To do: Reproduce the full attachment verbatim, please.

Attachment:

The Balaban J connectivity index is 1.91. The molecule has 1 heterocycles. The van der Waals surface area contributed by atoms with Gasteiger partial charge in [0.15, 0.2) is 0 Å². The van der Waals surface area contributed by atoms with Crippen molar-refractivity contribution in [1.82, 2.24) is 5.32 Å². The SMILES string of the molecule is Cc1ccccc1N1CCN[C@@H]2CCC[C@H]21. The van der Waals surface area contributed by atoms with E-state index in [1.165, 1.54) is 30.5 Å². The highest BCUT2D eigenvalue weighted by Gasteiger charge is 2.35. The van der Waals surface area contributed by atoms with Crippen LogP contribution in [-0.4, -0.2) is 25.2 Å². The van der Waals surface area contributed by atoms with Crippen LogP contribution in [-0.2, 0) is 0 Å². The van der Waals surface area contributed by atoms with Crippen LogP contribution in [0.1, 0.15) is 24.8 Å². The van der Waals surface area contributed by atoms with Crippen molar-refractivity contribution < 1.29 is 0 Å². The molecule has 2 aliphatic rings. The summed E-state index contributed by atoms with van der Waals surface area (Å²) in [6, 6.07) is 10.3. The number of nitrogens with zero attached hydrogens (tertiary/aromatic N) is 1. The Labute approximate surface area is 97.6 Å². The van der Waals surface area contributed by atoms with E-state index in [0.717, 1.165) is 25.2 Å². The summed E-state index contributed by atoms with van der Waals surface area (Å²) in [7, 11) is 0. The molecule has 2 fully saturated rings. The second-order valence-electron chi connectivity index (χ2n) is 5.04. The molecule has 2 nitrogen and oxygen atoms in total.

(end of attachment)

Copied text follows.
The Balaban J connectivity index is 1.91. The molecule has 1 heterocycles. The van der Waals surface area contributed by atoms with Gasteiger partial charge in [0.15, 0.2) is 0 Å². The van der Waals surface area contributed by atoms with Crippen molar-refractivity contribution in [1.82, 2.24) is 5.32 Å². The SMILES string of the molecule is Cc1ccccc1N1CCN[C@@H]2CCC[C@H]21. The van der Waals surface area contributed by atoms with E-state index in [1.165, 1.54) is 30.5 Å². The highest BCUT2D eigenvalue weighted by Gasteiger charge is 2.35. The van der Waals surface area contributed by atoms with Crippen LogP contribution in [-0.4, -0.2) is 25.2 Å². The van der Waals surface area contributed by atoms with Crippen LogP contribution in [-0.2, 0) is 0 Å². The van der Waals surface area contributed by atoms with Crippen LogP contribution in [0.1, 0.15) is 24.8 Å². The van der Waals surface area contributed by atoms with Crippen molar-refractivity contribution < 1.29 is 0 Å². The molecule has 2 aliphatic rings. The summed E-state index contributed by atoms with van der Waals surface area (Å²) in [6, 6.07) is 10.3. The number of nitrogens with zero attached hydrogens (tertiary/aromatic N) is 1. The Labute approximate surface area is 97.6 Å². The van der Waals surface area contributed by atoms with E-state index in [0.717, 1.165) is 25.2 Å². The summed E-state index contributed by atoms with van der Waals surface area (Å²) in [7, 11) is 0. The molecule has 2 fully saturated rings. The second-order valence-electron chi connectivity index (χ2n) is 5.04. The molecule has 2 nitrogen and oxygen atoms in total.